A California Love Story & Lunch with Joel Peterson of Ravenswood Wine

Ravenswood Wine - Global Dish - Stephanie ArsenaultOh, California, how I love you. I love your laid-back way of life, your beautiful coast, and all of that fresh, delicious food you’ve got goin’ on {get in my belly!}. Also, the wine. Of course, the wine! Cali, my love, you boast some of the tastiest new world wine out there, and it’s a dream of mine to come for a visit and taste as much of it as I can.

While I may have to wait a while to make my way to California, last week California came to me. Sort of. I had the pleasure of joining the “Godfather of Zin” {don’t worry, he’s not nearly as mafia-esque as the moniker suggests, he’s actually very charming}, Joel Peterson, the founder and winemaker of Ravenswood Wines in Sonoma, for lunch at Calgary’s Cellar. A few lovely members of the Ravenswood team, along with a handful of Calgary media, were there as well and we chatted, ate {an amazing lunch courtesy of Murrieta’s… speaking of which, I wonder if they’d deliver an order of steak and fries to me right now...}, and drank an assortment of Ravenswood’s ridiculously tasty Zinfandels. It was no California, but it was a pretty solid stand-in for a Thursday afternoon, wouldn’t you say?

Ravenswood Wine - Global Dish - Stephanie Arsenault Over the last couple of months, I’ve had the opportunity to speak to quite a few winemakers – all with interesting backgrounds, and many with inspiring stories. Joel’s story, however, was unexpected. He was born to a couple of chemists, his mother a nuclear chemist who worked on the Manhattan Project {an R&D project that produced the first atomic bombs during WWII. Nothing says wine more than an atomic bomb, am I right?}, his father a physical chemist. Not exactly the upbringing you’d expect of a renowned winemaker, is it?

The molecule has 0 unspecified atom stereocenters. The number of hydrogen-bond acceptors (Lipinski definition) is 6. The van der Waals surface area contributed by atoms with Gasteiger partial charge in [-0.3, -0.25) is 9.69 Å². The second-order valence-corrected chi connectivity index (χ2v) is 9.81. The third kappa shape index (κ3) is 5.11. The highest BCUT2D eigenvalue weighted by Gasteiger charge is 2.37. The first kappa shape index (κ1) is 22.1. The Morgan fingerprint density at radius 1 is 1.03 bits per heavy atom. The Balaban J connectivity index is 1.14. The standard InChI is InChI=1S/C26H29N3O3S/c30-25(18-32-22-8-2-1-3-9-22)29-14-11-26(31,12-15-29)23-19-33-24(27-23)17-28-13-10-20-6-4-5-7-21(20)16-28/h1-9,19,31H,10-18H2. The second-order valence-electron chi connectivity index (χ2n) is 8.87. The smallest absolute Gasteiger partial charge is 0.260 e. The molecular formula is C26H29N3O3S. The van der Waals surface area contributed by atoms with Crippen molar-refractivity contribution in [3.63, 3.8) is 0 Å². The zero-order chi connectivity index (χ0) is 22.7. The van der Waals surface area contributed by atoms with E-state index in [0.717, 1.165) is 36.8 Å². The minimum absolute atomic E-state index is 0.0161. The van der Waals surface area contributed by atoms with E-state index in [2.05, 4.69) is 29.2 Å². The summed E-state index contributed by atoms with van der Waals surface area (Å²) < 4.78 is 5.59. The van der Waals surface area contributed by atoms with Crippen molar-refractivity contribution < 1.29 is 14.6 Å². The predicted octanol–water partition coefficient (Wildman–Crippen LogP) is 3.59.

Ravenswood Wine - Global Dish - Stephanie Arsenault Wine came into Peterson’s life in the early 1950’s, when his mother decided to leave the workforce and stay home with Joel. She took up cooking {because she liked how it was sort of like chemistry}, and “took [Peterson] around the world” with the meals she made. Her French cookbooks taught her that the French drink wine with heir meals, and, having never had a bottle of wine, she went and sought some out. Their first bottle of wine was purchased in 1951; it was a 1945 Châteauneuf-du-Pape, and they bought it to go with Thanksgiving dinner. That bottle of wine created a passion within the family; Joel’s dad bought his first case of wine in 1952 {it was $14.52. For a case of wine. I’ll give you a minute to digest that.}, started a wine club {still around today!}, and had 10-year-old Joel help him with his tastings. Why? Because he wanted to get the tasting notes right. “A 10-year-old has a simple vocabulary,” said Joel, explaining that a person of that age will give simple, honest descriptions that will be understood by everyone.

Ravenswood Wine - Global Dish - Stephanie Arsenault With an upbringing like that, you’d think that entering the wine business would have been a no-brainer, career-wise. Not so much. Instead, he ended up in immunology research in Berkley, where he fell in love with the food and wine scene. It was the latter bit that brought Peterson into wine, leading him to start making it himself in 1976.

38 years have passed, and Joel has made quite the name for himself in the world of wine. Using old-world techniques, wild yeast, and small barrels, Ravenswood wines are made with love and passion, by a seriously smart man...

... and to think, it all started with a bottle of 1945 Châteauneuf-du-Pape.

Ravenswood Wine - Global Dish - Stephanie Arsenault